Whether the same result would follow in case the cession act had absolutely forbidden a state to impose any tax on petitioner we need not decide. For here Arkansas did have a prior express power to tax petitioner's property. The implied authority which we here find to exist is therefore used not to override an earlier express authority but merely to extend it to a degree. For in final analysis the Arkansas tax does have some relation to the use of petitioner's property. The existence of the implied authority does not therefore do violence to the earlier statutory grant.
Mr. Justice REED concurs on the ground that the Act of Congress of March 3, 1891, 26 Stat. 842, in which the United States consented 'for the taxation * * * as personal property of all structures and other property in private ownership on the Hot Springs Reservation (National Park),' 16 U.S.C.A. § 365, should be interpreted to give consent to the application of the Arkansas Unemployment Compensation Law. Collins v. Yosemite Park & Curry Co., 304 U.S. 518, 532, 534, 58 S.Ct. 1009, 1016, 82 L.Ed. 1502.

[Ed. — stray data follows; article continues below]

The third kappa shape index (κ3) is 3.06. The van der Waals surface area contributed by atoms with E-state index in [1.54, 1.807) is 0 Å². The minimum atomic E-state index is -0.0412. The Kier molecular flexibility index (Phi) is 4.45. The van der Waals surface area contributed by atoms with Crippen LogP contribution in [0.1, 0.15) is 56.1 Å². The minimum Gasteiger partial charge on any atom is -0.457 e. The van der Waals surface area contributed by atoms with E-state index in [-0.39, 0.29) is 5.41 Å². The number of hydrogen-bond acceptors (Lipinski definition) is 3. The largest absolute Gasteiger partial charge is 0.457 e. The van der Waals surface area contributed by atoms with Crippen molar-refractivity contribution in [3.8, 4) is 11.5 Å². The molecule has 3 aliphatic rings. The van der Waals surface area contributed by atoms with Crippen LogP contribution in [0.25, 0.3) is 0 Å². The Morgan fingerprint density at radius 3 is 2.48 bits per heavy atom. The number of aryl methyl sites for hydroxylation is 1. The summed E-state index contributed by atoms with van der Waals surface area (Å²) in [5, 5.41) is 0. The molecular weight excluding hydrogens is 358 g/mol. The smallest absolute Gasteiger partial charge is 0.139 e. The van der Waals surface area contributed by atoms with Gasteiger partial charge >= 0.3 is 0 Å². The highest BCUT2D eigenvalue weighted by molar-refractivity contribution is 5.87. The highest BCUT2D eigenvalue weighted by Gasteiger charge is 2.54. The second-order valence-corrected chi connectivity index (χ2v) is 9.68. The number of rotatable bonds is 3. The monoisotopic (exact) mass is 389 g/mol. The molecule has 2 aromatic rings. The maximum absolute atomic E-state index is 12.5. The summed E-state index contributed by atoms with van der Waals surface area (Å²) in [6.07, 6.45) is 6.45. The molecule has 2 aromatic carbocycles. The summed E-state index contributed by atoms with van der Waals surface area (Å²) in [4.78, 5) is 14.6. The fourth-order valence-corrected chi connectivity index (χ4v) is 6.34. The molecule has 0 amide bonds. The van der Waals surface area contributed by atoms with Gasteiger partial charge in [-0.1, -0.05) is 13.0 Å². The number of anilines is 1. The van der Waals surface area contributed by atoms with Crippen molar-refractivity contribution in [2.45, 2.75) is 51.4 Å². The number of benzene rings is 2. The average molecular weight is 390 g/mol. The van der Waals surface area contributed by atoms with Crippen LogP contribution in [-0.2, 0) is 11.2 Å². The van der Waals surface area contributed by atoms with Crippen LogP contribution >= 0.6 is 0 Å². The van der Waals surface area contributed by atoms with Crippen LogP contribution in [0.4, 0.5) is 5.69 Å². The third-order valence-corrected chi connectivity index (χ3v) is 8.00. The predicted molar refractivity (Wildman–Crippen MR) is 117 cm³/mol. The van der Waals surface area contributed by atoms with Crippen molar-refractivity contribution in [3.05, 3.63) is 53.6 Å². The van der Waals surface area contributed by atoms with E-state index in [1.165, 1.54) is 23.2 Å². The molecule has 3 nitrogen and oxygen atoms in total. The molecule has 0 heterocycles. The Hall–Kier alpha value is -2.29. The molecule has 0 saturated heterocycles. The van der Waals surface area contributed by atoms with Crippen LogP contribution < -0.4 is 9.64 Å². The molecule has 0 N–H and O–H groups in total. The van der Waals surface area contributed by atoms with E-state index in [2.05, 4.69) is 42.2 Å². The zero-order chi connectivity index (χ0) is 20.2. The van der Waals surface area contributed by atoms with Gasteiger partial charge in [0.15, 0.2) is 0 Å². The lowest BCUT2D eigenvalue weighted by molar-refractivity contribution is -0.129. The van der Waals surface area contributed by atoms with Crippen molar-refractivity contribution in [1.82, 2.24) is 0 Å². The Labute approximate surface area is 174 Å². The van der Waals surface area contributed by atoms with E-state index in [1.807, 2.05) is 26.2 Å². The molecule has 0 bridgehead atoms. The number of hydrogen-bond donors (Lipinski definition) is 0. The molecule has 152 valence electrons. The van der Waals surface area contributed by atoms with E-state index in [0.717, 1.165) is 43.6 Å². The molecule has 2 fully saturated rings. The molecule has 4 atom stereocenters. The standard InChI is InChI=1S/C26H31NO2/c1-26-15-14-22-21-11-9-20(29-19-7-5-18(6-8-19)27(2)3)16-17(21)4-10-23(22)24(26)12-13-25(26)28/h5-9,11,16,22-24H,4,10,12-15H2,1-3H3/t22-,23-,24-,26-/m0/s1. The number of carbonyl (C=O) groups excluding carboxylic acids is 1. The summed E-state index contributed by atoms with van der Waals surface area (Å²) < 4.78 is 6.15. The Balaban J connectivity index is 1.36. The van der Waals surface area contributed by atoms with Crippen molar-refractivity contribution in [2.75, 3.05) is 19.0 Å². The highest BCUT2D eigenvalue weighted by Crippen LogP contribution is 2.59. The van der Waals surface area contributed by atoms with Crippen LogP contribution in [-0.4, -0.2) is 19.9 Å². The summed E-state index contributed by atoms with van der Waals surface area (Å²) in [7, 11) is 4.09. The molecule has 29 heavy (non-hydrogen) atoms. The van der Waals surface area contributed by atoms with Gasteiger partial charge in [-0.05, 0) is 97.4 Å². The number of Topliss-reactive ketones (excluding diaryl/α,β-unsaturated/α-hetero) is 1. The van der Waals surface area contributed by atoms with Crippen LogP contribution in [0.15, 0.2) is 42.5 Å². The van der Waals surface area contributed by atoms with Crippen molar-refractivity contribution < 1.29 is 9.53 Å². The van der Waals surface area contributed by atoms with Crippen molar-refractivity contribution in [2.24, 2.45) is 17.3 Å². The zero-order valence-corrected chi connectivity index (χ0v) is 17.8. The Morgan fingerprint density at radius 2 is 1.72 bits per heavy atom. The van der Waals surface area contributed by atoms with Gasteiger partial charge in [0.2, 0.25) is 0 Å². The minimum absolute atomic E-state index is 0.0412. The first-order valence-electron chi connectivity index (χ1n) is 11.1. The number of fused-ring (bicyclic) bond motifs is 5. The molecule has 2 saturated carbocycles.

^1 Act No. 155, p. 529, approved February 26, 1937, Pope's Digest §§ 8549 et seq.
^2 The Arkansas Unemployment Compensation Law was certified and approved by the Social Security Board under § 903 on March 9, 1937. See Third Anual Report of the Social Security Board, 1938, p. 175.